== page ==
We’ve had our share of hits and misses in the fade column — Tyler Lockett went ballistic last week — but we trudge forward.
The goal of any fantasy season is to make as many good decisions as possible, hoping that the accumulation of good decisions will get you where you need to go. I am not saying everyone listed in this article needs to be automatically benched on your roster — your team depth and context will determine how you play that. Perhaps you’ll use this column more for a DFS slant, or as a springboard to player props.
Like anything else, I advise you to consider any reasonable argument you come across but ultimately make your own measured decision.
Joe Mixon vs. Cleveland
I’m figuring the Bengals will attempt to win this game through the air, noting the pass-funnel defense of the Browns. Cleveland ranks 25th in pass-defense DVOA, but a stout third in run-defense DVOA. It’s hard to find running lanes against this front seven.
I don’t expect any seasonal player will bench Joe Mixon, given his projectable volume and his run of touchdowns over five straight weeks. But will the Bengals use Mixon in a dedicated passing role? He’s caught 13 balls in three different starts this year, but his other five games have featured just four catches. Samaje Perine has been a regular change-of-pace option in this offense, though his snaps were down last week.
It’s not like I’m expecting Mixon to completely lose his mojo, as I’m slotting him at RB14. But this is the most difficult rushing opponent on his schedule, and I suspect Joe Burrow will get the keys to the Cincinnati offense this week. Temper your expectations.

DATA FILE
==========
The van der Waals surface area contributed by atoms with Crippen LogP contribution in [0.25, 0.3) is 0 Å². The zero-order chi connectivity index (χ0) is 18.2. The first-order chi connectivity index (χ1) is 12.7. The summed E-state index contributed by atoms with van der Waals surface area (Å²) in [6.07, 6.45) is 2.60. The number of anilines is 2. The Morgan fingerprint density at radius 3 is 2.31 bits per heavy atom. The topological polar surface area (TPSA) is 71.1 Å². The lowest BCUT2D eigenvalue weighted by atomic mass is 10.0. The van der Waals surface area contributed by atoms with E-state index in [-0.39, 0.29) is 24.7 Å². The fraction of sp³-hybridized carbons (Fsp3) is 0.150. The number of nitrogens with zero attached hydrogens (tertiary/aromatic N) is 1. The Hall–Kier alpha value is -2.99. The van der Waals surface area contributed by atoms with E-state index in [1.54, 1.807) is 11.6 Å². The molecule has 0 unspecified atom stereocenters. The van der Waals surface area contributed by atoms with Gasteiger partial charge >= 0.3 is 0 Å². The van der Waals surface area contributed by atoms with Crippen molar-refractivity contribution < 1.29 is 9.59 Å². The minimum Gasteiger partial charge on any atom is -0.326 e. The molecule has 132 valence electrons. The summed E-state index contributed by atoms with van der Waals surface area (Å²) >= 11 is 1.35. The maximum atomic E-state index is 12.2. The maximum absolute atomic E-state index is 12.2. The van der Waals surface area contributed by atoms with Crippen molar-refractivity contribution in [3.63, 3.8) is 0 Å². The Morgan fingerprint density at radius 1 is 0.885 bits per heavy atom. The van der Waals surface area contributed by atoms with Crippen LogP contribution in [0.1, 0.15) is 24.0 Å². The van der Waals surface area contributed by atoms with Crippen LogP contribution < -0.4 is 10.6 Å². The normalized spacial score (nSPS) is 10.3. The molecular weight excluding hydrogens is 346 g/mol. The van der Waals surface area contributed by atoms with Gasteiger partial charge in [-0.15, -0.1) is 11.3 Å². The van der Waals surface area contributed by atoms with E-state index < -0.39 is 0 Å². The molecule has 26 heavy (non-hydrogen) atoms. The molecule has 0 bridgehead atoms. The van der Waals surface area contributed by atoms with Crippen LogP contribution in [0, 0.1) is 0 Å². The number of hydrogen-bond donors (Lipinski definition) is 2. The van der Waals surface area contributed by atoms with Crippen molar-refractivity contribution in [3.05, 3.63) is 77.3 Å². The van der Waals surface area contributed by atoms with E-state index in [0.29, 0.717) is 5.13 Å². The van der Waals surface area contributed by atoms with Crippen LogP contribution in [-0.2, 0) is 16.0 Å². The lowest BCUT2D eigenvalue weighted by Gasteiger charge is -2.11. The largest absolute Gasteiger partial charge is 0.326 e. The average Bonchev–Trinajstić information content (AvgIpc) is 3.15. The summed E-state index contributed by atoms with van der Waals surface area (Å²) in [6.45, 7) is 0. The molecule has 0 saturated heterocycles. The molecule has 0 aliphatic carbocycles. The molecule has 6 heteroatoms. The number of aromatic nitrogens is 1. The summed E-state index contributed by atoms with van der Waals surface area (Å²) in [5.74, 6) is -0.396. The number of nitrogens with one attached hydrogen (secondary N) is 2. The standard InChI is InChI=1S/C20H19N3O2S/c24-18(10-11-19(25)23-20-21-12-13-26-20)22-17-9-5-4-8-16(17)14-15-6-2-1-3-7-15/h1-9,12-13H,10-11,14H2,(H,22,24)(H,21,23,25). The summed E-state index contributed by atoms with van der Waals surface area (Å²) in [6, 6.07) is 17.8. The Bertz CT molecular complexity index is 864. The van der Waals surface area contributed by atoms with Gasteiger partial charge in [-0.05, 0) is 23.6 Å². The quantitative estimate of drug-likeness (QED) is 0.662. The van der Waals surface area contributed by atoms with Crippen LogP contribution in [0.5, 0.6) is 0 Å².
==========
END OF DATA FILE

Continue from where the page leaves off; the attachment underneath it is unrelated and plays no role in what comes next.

DeAndre Hopkins at San Francisco
DeAndre Hopkins stands at WR10 in standard (for the third straight year), but it’s been a different path to that number than usual. Normally we think of Hopkins as a target hog, but he’s sitting at just 49 looks through eight games — a 38 percent drop from last year’s target pace.
Hopkins has kept the points flowing through touchdown deodorant (seven scores), but this week he’ll be working with an injury-compromised Kyler Murray or backup Colt McCoy. Seasonal managers always have to play Hopkins, but he’s a fade for DFS and prop purposes.
Robby Anderson vs. New England
You probably don’t need help benching Robby Anderson these days — he’s been under 50 receiving yards since Week 1, and has caught just eight of his last 28 targets.
But let’s take it a step further — why is Anderson still taking up roster space in 46 percent of Yahoo leagues?
Sam Darnold is in a funk (a date against New England is unlikely to fix that), backup P.J. Walker is unlikely to be a savior, and the return of Christian McCaffrey will only push Anderson further down in the offense’s pecking order. Forget about the ADP you dispensed for Anderson in the summer, understand what a sunk cost is. Your bench space is better utilized elsewhere.
George Kittle vs. Arizona
As a football fan, I’m thrilled at the prospect of George Kittle returning. He plays with energy and joie de vivre, and his blocking will also spark the San Francisco running game.
But whenever Kittle does return, we have to be reasonable about initial expectations. He’s missed a solid month with his calf injury, and there’s always been a light touchdown haul over his career. He’s only spiked twice in his last 12 games, and it’s been 14 touchdowns over 57 career appearances. I blame this more on the San Francisco quarterback play, but the elephant in the room still deserves mention.
Arizona’s a difficult tight end draw — the Cardinals currently stand No. 1 when it comes to defending the position. If Kittle does indeed start Week 9, my projection will be muted. And not a chance I’d spend $21 for his salary in Yahoo DFS.